Although it is primarily a movie about a horse and his human, there are several superb battlefield scenes. The statement “History has shown that cavalry charges are decisive” by a major in the British cavalry early in the film captures the thinking at the beginning of the war, and the cavalry soon learn the hard way about the deadly nature of machine guns. Actually, not everyone absorbed the lesson. Field Marshal Sir Douglas Haig, the commander of the British army for most of WWI, was an ex-cavalryman, and he threw larger and larger numbers of men at the enemy lines hoping to create an opening for the cavalry to pour through and inflict a decisive defeat, even though this strategy simply produced ever-increasing piles of dead and wounded.
The British troops in the trenches enduring shelling from German howitzers are understandably scared, and the scene where they go over the top into the wasteland of No Man’s Land to be decimated by German artillery and machine guns conveys the terror the real soldiers must have felt. While the action sequences have a shocking realism, the scenes showing the bloody aftermath of a battle have the sound turned off, so the wounded men and horses writhing in agony are seen but not heard.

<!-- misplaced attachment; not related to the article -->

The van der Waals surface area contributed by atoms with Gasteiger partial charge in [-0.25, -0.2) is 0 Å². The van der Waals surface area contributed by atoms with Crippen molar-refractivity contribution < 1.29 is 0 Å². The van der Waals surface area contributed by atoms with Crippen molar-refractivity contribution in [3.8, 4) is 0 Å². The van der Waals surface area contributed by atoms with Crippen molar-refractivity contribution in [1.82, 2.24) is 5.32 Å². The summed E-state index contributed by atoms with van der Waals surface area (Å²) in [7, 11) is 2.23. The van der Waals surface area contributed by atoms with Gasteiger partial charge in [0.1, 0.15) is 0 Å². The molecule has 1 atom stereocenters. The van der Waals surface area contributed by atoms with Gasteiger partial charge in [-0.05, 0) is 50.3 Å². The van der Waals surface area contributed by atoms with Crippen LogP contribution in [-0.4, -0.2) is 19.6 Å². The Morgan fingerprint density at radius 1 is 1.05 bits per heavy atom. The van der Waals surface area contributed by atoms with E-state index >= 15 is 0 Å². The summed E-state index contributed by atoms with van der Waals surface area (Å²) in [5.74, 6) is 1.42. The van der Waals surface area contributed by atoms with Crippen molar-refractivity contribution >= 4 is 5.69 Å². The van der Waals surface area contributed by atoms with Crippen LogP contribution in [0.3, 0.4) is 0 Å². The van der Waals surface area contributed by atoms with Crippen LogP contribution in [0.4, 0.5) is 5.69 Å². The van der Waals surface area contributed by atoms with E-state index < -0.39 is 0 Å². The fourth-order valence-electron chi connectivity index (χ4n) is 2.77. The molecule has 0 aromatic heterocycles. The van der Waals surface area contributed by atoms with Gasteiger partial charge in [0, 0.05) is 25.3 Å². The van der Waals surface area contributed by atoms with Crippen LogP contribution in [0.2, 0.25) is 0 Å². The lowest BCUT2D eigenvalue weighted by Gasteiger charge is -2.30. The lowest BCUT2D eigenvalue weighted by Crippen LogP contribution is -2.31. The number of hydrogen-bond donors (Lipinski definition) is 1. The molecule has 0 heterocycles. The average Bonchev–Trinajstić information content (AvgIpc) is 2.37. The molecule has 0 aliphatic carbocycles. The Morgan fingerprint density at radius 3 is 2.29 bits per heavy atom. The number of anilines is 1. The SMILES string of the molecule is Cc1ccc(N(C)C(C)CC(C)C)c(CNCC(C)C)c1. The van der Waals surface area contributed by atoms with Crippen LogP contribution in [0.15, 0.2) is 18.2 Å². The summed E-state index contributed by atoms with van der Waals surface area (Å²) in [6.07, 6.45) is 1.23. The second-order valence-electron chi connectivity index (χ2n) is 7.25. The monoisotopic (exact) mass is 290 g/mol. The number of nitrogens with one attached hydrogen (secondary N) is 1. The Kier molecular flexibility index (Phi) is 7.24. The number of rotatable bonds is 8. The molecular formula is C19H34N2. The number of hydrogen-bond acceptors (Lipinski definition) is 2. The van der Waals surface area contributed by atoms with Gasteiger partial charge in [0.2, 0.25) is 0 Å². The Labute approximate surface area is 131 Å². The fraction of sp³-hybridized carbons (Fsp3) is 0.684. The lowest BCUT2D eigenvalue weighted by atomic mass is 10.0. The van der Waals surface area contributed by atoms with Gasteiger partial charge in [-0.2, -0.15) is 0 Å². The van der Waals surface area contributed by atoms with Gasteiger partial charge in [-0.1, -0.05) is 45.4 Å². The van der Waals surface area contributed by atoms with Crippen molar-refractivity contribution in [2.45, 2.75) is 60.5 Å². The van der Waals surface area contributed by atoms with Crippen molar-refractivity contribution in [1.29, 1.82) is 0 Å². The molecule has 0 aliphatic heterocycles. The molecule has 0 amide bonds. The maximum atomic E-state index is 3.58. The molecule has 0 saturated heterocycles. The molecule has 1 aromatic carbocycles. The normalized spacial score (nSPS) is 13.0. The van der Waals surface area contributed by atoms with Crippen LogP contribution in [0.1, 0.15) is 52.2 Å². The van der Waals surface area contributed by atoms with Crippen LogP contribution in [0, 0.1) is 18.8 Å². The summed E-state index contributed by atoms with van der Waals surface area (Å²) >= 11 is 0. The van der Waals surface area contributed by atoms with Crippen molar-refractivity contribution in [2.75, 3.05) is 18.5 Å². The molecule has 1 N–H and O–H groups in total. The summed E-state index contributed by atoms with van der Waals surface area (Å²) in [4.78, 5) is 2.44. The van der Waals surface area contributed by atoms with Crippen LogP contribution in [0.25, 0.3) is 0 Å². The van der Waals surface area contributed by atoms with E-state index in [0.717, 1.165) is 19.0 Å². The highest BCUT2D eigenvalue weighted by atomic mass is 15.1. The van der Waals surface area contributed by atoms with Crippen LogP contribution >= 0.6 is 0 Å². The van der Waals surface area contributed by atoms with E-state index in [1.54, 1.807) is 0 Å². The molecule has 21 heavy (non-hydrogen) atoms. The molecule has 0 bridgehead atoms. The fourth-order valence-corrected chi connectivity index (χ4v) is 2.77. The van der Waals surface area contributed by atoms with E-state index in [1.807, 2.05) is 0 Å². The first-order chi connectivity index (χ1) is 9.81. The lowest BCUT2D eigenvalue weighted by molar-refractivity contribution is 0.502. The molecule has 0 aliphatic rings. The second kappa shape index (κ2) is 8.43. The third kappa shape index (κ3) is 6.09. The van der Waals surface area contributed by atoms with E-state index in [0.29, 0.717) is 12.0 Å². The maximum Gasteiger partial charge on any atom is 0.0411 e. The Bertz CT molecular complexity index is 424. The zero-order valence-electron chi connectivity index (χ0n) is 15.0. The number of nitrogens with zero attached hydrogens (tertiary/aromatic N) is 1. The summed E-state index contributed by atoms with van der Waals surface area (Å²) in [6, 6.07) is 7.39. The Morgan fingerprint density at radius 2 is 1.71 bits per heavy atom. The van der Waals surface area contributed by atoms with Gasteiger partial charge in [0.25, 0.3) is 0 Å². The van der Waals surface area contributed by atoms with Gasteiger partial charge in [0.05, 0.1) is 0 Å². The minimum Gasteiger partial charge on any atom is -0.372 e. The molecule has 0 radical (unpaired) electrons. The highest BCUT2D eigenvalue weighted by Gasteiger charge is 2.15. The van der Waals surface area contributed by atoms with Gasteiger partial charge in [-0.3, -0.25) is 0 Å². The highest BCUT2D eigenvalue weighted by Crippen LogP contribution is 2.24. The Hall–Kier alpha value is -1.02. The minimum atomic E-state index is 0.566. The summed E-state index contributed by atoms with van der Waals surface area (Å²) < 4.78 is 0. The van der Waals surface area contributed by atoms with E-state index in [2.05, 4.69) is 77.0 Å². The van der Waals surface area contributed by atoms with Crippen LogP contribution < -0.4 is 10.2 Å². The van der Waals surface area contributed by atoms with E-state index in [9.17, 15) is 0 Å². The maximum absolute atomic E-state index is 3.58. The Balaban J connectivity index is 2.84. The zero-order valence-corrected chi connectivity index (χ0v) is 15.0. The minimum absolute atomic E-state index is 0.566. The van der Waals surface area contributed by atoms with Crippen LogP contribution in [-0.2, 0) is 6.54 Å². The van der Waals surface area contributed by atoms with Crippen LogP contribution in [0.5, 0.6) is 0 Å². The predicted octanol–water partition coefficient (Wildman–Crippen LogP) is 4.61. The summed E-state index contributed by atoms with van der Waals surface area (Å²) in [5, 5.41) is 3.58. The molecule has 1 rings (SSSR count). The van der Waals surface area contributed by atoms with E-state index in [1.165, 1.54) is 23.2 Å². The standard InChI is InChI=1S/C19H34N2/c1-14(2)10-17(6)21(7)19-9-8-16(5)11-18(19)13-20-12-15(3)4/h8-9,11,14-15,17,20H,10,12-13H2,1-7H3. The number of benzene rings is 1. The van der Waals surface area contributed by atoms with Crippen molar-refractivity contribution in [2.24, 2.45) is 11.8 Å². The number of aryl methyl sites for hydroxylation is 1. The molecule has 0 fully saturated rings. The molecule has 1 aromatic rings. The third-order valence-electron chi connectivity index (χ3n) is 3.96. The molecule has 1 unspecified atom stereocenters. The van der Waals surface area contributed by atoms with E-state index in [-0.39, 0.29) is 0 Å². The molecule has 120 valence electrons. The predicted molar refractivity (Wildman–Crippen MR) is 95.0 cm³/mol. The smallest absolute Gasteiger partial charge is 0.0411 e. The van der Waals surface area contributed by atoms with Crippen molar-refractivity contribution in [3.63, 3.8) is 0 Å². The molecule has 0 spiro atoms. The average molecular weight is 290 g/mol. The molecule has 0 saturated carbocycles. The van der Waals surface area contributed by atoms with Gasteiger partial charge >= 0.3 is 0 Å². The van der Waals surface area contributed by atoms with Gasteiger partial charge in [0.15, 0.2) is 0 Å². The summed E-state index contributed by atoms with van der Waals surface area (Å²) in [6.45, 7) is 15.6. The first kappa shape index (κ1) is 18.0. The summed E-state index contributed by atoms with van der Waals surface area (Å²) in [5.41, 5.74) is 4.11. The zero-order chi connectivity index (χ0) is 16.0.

Shortly after Joey is sold to Captain Nicholls, the troops and new recruits march off past the cheering villagers as Albert swears to Joey that he will find him wherever he is. By 1918, Albert is in the army, and it is implied that Albert enlisted because he wanted to find Joey, but to be honest, he would have been drafted anyway. It would have seemed natural to contrast the blind optimism of the recruits as they march away, still wearing their civilian clothes, with the disillusionment that the survivors would feel after a couple of years at the front, but the film is about the horse, and everyone else are merely supporting characters. The refusal to deal with disillusionment is especially strange since the script had even set up a father-son conflict to illustrate the contrast between bitter veterans and naive youth. Albert’s father had won a number of medals during the Boer War (1899-1902), but he refuses to be proud of killing and drinks to forget. Unable to conceive of the horrors of war, Albert thinks that he would be proud of being a hero even if it meant killing, which sets up an interesting plot point that never re-appears. The need for a mass army helped break down class divisions in England, since officers were no longer drawn primarily from the upper class, but this issue is ignored, which is odd since the writers were British. Even a scene where Albert bonds with the landlord’s son, an officer in Albert’s unit, after Albert saves his life, seems formulaic and subordinate to the key issue of re-uniting a horse with his human.